Scientists Spot The Elusive Ruby Seadragon In The Wild For The First Time Ever

For scientists, no two days at the office are ever the same. One moment they’re studying century-old DNA samples in a laboratory, and the next, they’re on a boat in the middle of the ocean and discovering an entirely new species!

A group of Australian scientists recently had such an experience when they encountered a new type of seadragon in the wild for the first time ever. This up-close glimpse of the elusive sea creature revealed many strange details about the animal that you just have to see it for yourself…

Our planet is largely covered in ocean, and there’s still a vast majority of it that remains unexplored. Scientists from the Scripps Institution of Oceanography in Australia understood this all too well.

For decades, these scientists were familiar with two types of seadragons: the common seadragon and the leafy seadragon (pictured). Though these critters were fairly difficult to track down in their own right, they had a relative who was even more elusive than they were…

This third type of seadragon, the ruby seadragon, was so tough to find that it was only discovered in 2015—by complete accident—when PhD student Josefin Stiller realized something startling about samples collected back in 1919.

Those samples had been largely misclassified in that they were labeled as a common seadragon. Yet, Josefin soon learned the samples had actually been taken from a ruby seadragon. Of course, that enticed the scientists…

While those samples from 1919 still existed, scientists had still never knowingly observed a living ruby seadragon. Within a couple months of the discovery, the scientists from Scripps teamed up with those from the Western Australian Museum to see if they could find one for themselves.

The scientists figured they would return to the Recherche Archipelago, where others had previously studied. “We had a brainstorm: ‘Why don’t we go to the place it was first trawled in 2007?'” explained Greg Rouse of the Scripps Institution of Oceanography. “They kept very good records of where the net went in.”

The scientists knew they could find common and leafy seadragons along the southern Australian coastline and within 100 feet below the surface. But they anticipated the ruby seadragon would be located much deeper, so they utilized a remote underwater camera.

Unfortunately, weather quickly became an issue. Rough seas made the water far too murky for the area to be filmed. If they had any hopes of finding the ruby seadragon, they would have to be patient.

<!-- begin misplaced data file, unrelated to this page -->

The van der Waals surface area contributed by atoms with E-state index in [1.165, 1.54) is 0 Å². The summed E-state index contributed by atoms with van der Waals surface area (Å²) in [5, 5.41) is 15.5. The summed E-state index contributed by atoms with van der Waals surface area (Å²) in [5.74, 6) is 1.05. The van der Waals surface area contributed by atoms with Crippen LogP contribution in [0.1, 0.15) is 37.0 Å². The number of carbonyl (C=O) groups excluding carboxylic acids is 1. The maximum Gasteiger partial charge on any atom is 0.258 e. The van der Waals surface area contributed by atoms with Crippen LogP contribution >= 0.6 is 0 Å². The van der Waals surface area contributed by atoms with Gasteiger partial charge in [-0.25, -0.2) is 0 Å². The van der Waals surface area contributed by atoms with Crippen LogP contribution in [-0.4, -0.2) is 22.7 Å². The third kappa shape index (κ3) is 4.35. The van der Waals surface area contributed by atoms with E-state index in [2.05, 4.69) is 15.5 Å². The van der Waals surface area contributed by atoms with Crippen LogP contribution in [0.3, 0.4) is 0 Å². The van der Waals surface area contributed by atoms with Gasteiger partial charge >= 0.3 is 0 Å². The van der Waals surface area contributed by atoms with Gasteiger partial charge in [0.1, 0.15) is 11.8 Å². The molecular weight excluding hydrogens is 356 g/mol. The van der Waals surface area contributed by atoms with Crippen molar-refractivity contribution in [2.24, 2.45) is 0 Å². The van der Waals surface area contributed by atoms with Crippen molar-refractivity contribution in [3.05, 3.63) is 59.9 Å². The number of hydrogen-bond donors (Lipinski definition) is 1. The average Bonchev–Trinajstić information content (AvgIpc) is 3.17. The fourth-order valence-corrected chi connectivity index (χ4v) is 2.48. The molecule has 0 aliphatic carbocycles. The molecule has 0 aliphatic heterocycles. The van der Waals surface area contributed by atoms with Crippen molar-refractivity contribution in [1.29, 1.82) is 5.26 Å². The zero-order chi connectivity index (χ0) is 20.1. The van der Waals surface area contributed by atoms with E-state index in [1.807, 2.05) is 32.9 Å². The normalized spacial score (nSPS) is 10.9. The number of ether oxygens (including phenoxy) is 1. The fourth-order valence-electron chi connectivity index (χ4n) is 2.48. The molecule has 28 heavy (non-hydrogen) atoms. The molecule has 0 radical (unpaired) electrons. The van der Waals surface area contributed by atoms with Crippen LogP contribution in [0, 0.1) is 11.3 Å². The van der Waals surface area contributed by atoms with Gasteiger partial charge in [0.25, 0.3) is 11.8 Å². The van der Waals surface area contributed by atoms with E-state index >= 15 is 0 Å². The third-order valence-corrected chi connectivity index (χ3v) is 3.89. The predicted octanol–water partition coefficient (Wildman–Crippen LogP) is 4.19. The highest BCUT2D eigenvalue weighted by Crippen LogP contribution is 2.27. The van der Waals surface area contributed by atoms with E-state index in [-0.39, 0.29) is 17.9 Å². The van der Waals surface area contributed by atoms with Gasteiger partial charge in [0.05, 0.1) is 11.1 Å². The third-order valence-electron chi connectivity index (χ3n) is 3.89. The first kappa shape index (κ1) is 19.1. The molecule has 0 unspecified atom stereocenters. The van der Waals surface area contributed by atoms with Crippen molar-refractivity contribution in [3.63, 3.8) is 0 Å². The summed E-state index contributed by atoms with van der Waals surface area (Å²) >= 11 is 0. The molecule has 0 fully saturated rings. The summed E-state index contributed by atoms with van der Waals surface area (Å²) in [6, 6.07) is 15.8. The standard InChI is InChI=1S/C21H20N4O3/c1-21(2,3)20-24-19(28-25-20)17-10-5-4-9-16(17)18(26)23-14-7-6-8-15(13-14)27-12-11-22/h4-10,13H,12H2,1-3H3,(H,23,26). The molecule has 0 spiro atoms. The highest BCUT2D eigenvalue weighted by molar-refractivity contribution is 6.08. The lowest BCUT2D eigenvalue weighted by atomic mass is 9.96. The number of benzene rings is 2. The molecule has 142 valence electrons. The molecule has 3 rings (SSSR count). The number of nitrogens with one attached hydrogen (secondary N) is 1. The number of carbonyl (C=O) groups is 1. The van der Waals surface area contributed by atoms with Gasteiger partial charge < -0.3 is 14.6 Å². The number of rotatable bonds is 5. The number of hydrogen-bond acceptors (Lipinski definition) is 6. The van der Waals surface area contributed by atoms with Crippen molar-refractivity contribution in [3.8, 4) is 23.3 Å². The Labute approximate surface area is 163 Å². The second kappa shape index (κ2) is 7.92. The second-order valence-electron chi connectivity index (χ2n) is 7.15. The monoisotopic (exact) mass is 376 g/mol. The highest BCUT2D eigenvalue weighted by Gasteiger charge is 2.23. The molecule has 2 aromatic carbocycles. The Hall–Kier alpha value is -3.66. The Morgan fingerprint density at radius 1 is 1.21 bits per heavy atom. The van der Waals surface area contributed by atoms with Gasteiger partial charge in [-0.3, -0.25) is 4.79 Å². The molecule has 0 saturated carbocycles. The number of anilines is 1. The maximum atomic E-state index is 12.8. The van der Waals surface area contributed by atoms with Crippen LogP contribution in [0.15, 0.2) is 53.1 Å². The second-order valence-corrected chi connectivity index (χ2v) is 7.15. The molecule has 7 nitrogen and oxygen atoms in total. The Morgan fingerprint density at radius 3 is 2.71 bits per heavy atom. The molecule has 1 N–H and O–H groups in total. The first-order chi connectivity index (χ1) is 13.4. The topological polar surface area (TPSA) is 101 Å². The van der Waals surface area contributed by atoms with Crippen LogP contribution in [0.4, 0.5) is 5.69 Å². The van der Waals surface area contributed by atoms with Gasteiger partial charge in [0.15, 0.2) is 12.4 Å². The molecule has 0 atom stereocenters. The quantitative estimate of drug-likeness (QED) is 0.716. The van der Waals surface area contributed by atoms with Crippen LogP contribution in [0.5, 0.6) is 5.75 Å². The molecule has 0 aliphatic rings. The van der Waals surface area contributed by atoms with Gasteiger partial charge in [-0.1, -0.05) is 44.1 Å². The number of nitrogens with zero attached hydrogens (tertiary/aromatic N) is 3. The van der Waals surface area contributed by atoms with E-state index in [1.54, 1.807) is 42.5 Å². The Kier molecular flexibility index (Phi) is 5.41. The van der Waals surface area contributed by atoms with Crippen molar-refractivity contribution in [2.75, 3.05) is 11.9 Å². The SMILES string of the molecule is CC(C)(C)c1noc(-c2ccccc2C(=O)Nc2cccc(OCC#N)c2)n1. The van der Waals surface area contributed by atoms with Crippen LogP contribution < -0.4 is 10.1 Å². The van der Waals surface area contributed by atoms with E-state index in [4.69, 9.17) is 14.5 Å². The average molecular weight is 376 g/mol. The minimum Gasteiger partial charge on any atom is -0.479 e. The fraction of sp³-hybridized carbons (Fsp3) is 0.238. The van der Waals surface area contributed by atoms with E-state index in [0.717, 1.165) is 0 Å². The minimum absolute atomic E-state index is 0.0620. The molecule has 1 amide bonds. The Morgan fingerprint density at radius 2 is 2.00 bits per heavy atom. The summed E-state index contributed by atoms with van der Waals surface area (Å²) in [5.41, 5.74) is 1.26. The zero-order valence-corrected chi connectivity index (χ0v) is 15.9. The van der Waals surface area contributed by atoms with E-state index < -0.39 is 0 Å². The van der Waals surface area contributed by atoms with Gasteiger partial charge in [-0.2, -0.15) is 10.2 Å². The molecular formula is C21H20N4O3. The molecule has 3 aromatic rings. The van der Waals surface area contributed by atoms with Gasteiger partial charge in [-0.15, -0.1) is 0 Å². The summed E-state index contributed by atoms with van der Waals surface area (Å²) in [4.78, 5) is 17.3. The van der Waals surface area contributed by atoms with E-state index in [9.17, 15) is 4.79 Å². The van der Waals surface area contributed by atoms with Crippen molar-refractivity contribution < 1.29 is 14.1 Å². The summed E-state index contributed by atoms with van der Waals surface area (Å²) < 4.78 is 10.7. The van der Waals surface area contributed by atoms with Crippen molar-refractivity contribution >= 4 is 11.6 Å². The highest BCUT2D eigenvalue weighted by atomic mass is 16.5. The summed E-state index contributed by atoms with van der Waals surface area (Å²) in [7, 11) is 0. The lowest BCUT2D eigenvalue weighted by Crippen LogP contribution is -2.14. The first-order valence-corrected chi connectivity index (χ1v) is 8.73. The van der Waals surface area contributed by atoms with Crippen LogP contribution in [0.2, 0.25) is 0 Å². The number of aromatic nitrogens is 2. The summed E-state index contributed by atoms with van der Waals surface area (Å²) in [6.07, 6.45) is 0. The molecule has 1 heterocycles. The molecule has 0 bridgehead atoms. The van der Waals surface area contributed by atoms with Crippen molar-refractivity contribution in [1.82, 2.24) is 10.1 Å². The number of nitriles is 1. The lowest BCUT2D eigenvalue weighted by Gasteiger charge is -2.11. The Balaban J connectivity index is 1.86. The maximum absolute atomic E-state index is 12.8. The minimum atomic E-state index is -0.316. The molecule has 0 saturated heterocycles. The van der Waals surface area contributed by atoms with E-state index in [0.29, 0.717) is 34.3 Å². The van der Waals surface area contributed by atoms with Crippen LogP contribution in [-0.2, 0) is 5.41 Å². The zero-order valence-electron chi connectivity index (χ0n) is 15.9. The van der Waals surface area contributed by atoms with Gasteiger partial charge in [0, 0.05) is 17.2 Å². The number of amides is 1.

Then, on the third day, the scientists got their big break. With clear weather, they deployed their camera into the depths of the ocean. Before long, they were able to capture not one, but two ruby seadragons!

The scientists captured the footage roughly 167 feet below the surface of the ocean. “I can tell you we did not really expect to find them,” Greg mentioned of the team’s discovery. “And unbelievably, really, we found it.”

The footage showed two ruby seadragons swimming through a series of craggy, sponge-filled areas as they searched for something to eat, likely crustaceans. It was like nothing the scientists had ever seen before, and they were completely floored!

Besides the discovery being amazing in its own right, there was still so much the scientists could finally learn from their incredibly rare footage. For instance, they could now study not only the ruby seadragons’ anatomy, but their behaviors, as well.

After the scientists collected the footage, it was time to get back to their home base so they could further study their findings. Upon their initial viewing, they were stunned to see the ruby seadragon using its curly tail to grab different objects.

This ability separated them from common and leafy seadragons, who were unable to grab items using their tails. Clearly, ruby seadragons had evolved differently than their cousins!

The scientists were also interested in the strange fins behind the ruby seadragons’ heads. Not only were they larger, but they had more pronounced muscles. This, they assumed, was to help them swim at deeper depths than their relatives, who were typically found in more shallow waters.

With still so much to learn about the elusive ruby seadragon, more expeditions to study them would be necessary. For that, the scientists called on Australian authorities to help protect the species.

Unfortunately, the scientists couldn’t determine how many ruby seadragons were out there in the wild. “Right now, we have no idea on their population size, [and] we have no idea of their distribution,” Greg said. Because of this, it was crucial to keep them safe.

The scientists were hopeful the authorities would be responsive to their requests. The province of Western Australia—which was responsible for managing the Recherche Archipelago parks and nature preserves—had already banned the collection of common and leafy seadragons.

In the meantime, the scientists knew there was plenty to learn from the video footage they’d collected. They were also aware this likely wasn’t the last shocking discovery they’d make in the ocean…

“Who knows how many other smaller things or less spectacular things are down there waiting to be discovered?” Greg wondered. “When we find something spectacular like this, it’s a sign there’s a lot more to do.”

It’s amazing that scientists finally captured the ruby seadragon on video. It really makes you wonder what else is out there!

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